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2nd February, 2021

Kingston University appoints leading educator Professor Helen Laville as Provost

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Professor Helen Laville has been appointed Provost of Kingston University – a newly created position that will see her provide a single point of leadership for all academic endeavour at the institution.

The experienced academic leader and accomplished researcher will join the University, based in south west London, in mid-April following five years as Pro-Vice Chancellor for Education at Manchester Metropolitan University.

Professor Laville departs Manchester Metropolitan, having led the development of its education strategy during which she has overseen improvements in student progression and retention, as well as the narrowing of degree awarding gaps. In recent months, she has played a key role in the institution’s response to the coronavirus pandemic, redesigning the curriculum and introducing block teaching to deliver high quality education in a Covid-secure manner.

As Kingston University Provost, Professor Laville will take on a particularly important portfolio encompassing learning and teaching, research and innovation, and business partnership and engagement activities.

While the higher education sector had faced wide ranging challenges as a result of the pandemic, the public health emergency had also provided an opportunity for institutions to embrace change and adapt in ways that could bring numerous future benefits, Professor Laville said.

“A lot of the consensus on what higher education is for and how we deliver it has been challenged over the past few years, often quite rightly so,” she said. “One of the consequences of the way in which the sector has had to respond to Covid-19 has been the rapid development of different approaches.

“We’re all now starting to understand what is good about online delivery and what we want to keep, as well as the important things we are all missing about being on campus and meeting face-to-face.  What will be interesting is how we now capture that in a way that works for our university communities.”

One of the most appealing aspects of her new post was how it brought together a wide range of areas that contributed to the University’s academic activity, including teaching, research and enterprise, Professor Laville said. “Although my current role is focused on education, I work very closely with colleagues in research. These are areas that are often seen as competing for resources or status, but I think there is so much productivity and creativity for students and staff when they are brought together more.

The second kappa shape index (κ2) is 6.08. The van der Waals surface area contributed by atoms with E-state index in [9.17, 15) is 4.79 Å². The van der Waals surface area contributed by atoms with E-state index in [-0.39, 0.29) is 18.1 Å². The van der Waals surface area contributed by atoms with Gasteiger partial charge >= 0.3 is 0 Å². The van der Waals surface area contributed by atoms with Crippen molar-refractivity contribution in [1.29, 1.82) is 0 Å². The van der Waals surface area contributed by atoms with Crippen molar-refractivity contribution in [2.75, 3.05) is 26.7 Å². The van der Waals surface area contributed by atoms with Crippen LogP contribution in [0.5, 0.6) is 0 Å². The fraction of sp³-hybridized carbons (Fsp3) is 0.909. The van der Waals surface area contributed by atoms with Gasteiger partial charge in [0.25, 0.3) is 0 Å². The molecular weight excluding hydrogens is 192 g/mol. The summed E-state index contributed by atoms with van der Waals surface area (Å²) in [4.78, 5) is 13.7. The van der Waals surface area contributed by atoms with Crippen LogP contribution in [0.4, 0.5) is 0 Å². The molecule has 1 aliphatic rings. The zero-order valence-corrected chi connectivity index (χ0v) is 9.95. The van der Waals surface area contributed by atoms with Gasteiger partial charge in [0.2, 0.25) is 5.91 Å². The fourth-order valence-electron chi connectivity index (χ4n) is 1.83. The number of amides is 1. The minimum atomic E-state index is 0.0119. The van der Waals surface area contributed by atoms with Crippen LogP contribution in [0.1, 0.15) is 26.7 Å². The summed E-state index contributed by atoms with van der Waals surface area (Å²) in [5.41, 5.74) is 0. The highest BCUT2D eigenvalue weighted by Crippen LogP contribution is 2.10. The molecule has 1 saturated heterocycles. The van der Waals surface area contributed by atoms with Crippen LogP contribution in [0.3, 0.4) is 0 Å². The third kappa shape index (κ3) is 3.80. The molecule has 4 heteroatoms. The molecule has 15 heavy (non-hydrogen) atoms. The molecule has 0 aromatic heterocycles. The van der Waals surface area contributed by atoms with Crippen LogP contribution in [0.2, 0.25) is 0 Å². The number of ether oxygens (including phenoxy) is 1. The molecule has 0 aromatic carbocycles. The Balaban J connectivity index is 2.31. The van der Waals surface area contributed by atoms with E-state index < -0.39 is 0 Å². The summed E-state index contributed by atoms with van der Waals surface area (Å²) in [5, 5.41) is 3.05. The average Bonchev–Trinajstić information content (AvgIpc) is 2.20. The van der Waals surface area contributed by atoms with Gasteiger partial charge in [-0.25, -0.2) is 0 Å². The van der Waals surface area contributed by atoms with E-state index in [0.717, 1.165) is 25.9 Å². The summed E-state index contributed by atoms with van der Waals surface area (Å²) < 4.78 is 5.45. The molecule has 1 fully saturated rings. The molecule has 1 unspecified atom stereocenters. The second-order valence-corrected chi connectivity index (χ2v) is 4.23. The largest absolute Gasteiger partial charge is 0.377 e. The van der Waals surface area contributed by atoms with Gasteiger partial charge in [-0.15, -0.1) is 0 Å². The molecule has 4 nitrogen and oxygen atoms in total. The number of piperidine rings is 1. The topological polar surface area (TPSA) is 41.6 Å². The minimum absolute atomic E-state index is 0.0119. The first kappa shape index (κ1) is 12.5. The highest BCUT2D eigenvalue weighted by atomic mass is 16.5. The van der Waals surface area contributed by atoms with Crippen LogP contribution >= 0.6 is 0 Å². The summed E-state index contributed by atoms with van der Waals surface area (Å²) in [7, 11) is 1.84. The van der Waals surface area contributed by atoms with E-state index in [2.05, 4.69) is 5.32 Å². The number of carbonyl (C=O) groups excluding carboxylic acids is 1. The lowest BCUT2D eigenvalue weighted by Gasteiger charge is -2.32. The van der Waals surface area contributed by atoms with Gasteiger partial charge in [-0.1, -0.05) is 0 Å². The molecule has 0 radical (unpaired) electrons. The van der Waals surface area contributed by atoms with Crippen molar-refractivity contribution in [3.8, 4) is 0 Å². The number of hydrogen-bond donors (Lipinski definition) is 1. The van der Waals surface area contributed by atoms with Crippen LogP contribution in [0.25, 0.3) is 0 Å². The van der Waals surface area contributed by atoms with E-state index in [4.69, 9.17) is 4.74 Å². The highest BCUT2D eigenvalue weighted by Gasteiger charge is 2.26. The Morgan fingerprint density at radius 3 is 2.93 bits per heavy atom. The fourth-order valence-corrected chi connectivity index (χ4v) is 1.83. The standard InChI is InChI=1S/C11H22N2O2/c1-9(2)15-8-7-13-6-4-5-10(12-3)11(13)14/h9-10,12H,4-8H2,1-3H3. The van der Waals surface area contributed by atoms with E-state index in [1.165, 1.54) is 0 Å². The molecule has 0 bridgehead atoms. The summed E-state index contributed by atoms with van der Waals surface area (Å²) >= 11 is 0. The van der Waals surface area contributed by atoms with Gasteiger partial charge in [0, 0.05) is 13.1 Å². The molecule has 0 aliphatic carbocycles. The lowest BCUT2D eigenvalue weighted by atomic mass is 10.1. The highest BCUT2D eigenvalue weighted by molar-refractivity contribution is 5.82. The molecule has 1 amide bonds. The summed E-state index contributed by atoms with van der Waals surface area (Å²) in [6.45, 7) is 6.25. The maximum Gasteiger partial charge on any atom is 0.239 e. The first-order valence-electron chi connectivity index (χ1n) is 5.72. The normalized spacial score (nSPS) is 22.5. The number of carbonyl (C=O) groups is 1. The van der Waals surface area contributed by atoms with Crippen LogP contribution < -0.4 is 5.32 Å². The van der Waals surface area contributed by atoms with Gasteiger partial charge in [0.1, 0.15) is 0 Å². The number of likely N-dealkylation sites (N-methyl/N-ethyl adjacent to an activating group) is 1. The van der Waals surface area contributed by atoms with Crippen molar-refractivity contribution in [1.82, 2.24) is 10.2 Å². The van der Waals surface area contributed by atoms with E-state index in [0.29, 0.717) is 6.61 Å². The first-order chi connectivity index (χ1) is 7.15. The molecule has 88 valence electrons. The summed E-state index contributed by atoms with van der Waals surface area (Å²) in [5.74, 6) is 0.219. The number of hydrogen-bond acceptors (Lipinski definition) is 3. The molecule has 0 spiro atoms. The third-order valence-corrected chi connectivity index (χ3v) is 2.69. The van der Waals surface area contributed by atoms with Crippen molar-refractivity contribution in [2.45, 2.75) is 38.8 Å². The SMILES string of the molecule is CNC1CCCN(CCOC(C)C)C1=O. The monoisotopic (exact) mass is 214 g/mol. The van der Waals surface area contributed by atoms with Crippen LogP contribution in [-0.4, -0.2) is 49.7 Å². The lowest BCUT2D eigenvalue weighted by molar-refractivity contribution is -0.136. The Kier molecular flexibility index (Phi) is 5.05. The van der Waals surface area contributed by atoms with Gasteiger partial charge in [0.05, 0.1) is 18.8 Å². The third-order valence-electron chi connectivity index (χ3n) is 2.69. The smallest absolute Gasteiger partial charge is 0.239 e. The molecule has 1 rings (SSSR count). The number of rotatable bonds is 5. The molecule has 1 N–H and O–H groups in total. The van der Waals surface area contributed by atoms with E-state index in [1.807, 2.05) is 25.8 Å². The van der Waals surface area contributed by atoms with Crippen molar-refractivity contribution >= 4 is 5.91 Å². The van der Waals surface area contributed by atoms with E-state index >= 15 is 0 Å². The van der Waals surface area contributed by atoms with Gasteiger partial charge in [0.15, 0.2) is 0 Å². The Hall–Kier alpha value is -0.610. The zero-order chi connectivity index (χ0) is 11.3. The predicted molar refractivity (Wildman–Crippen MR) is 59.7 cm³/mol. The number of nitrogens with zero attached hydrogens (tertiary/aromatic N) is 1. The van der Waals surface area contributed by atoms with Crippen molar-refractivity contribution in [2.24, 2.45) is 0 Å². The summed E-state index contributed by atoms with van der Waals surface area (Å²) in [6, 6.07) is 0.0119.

“I’ve been impressed with Kingston University’s ethos – from its KU Cares programme supporting care leavers, to the strength of its research and how it is being applied to deliver really tangible benefits, especially during the pandemic,” she added. “It’s not just a health crisis – it’s a social, economic, emotional crisis and there has been some fantastic work done at Kingston in areas such as communicating health messages and using creative writing to build resilience, which is so important. It’s about seeing research not as an ivory tower pursuit but as a vibrant engine for so many societal changes.”

Educated at the University of Birmingham and the University of Nottingham, where she completed her PhD, Professor Laville returned to Birmingham to begin her academic career as a lecturer in its Department of American and Canadian Studies. She was promoted to Head of Postgraduate Studies and Head of Department, before taking on the role of Head of its School of English, Drama and American and Canadian Studies in 2013. Widely published in the field of post-war American history, Professor Laville’s research interests span gender, international relations, civil rights and Cold War film.

Professor Laville’s commitment to ensuring graduates have the tools to flourish in their future careers resulted in the creation of Manchester Metropolitan’s Rise programme, which won the 2020 Guardian University Award for Course Design, Retention and Student Outcome. The initiative helps students develop transferable skills through opportunities such as volunteering abroad, work experience or learning a new language, while gaining credits that count towards their final degrees.

“One of the things I was so delighted to see emerge from the Rise project was that it challenged the idea that courses are all about the discipline,” she said. “While that’s still really important and always will be, the agenda around skills and a broader meaning of why people go to university is something that will increasingly be more central to what we do. Allowing students to be co-creators on projects or develop skills through reflective essays and business engagement really improves employability prospects and mental resilience, which is vital.”

Vice-Chancellor Professor Steven Spier said that, as Provost, Professor Laville would play a pivotal role in helping shape Kingston University’s future academic direction and performance. “Helen’s strategic vision and innovative, collaborative approach to leadership and learning will, I am sure, help the University meet its ambitions academically, ensuring we continue to provide a high quality, supportive learning environment.” he said.


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